Read more: Kershaw Leek reviews (6)

Folding Knife

Buck 110 Folding Hunter

user rating: 4.5 of 5 (6 reviews)

This folding knife has been around for a long time. Not to many have lasted as long as this one.  This knife has a classic shape and classic looks. The brass and wood make for a lot of eye appeal. Folded up it comes in around 4 inches. The blade has a nice point to it, it goes by different names, clip, pointer, drop point, etc.  The blade is stainless, which seems to be the standard for store bought knives now.   The wood handle feels good in your hand when it is cold out. Unlike a plastic or metal handles.

Read more: Buck 110 Folding Hunter reviews (6)

Fixed-Blade Knife

ESEE Knives Junglas

user rating: 4.5 of 5 (3 reviews)

The flagship of all Esee knives. The only knife you really need to do everything in the outdoors. This knife will do big and small knife tasks equally well.

Reasons to Buy

  • Great steel
  • Well balanced
  • Comfortable in the hands
  • Great at both large and small knife tasks

Reasons to Avoid

  • I'm not a huge fan of any Esee handle scale; The G3 scales at knife connection just feel and work better for me
  • Sheath is not really useful for belt carry.

If you're interested in an Esee product, this is the one you want first. I've worked this knife hard for about 6-7 years now. It is a do-it-all knife sized machete. You can chop with it, cook with it, carve with it, cut rope, clean fish, baton, scrape bark you name it and the Junglas can do it. It's got a very interesting high saber grind that provides both strength, rigidity, and flexibility. You could literally take this as your only tool and live in the wild for months. People complain a lot about rust but I found it a nonissue for all my Esee knives as long as I spray the knives off with g10 or wd40 periodically.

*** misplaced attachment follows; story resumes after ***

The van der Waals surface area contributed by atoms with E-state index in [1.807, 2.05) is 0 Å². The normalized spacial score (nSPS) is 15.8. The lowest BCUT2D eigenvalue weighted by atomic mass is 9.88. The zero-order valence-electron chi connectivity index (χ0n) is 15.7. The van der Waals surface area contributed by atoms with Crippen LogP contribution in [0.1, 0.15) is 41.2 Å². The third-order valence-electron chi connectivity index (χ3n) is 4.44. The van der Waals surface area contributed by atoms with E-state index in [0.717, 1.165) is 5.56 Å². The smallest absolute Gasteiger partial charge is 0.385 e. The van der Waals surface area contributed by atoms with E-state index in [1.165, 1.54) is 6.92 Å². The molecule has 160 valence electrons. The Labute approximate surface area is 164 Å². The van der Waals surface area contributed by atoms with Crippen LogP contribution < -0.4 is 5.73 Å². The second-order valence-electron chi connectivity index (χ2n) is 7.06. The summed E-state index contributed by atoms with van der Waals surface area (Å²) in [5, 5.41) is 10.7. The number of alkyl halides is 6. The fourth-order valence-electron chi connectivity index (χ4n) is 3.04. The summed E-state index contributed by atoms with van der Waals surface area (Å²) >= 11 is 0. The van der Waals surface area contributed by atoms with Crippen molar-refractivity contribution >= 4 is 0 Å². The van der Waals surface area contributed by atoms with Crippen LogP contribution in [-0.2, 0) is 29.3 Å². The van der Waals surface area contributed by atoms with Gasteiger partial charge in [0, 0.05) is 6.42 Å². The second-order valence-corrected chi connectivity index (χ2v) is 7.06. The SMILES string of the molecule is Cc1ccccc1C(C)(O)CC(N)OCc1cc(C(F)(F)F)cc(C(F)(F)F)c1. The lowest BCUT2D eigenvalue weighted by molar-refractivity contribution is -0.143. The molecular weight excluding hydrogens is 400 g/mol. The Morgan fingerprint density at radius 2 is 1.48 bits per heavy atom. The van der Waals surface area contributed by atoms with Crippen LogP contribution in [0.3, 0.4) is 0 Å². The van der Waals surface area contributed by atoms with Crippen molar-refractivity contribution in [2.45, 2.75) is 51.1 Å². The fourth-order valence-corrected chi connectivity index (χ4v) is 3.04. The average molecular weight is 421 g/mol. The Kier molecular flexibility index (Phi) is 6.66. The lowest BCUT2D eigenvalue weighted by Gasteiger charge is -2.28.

Read more: ESEE Knives Junglas reviews (3)

Folding Knife

Benchmade 940/943 Osborne Family

user rating: 4 of 5 (2 reviews)

The 940BK is my EDC and is one of the finest blades I have ever seen or used. I have the blade sharpened to 25° and it's only needed to be sharpened once in all the time I have owned it.

Reasons to Buy

  • CPM-S30V steel holds a wicked edge
  • BK1 black finish provides ultimate protection to the blade
  • Very lightweight for the size: 2.87 ounces
  • 3.4" blade is big enough to get most jobs done

Reasons to Avoid

  • Expensive — this is no $5 knife. Then again, this is no $5 knife. :-)

The first Osborn I owned was the 943SBK.  It was an outstanding knife that I used every day for about 7 or 8 years. I was so bummed when I lost it at a football game... really, really bummed.  But there were two things about the blade that I didn't like, so I fixed it when I bought this 940BK. The 943 blade is more of a very cool looking stiletto style.  While the steel is crazy strong, the thin steel at the tip of the blade creates a weak point that I was constantly being careful of (though it never did break).

Read more: Benchmade 940/943 Osborne Family reviews (2)

More Knives

Trailspace reviewers have shared 362 reviews of 218 different knives. Narrow your search and view more specific knife recommendations in these categories:

Fixed-Blade Knives

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Other Types of Knives and Tools

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Axes and Hatchets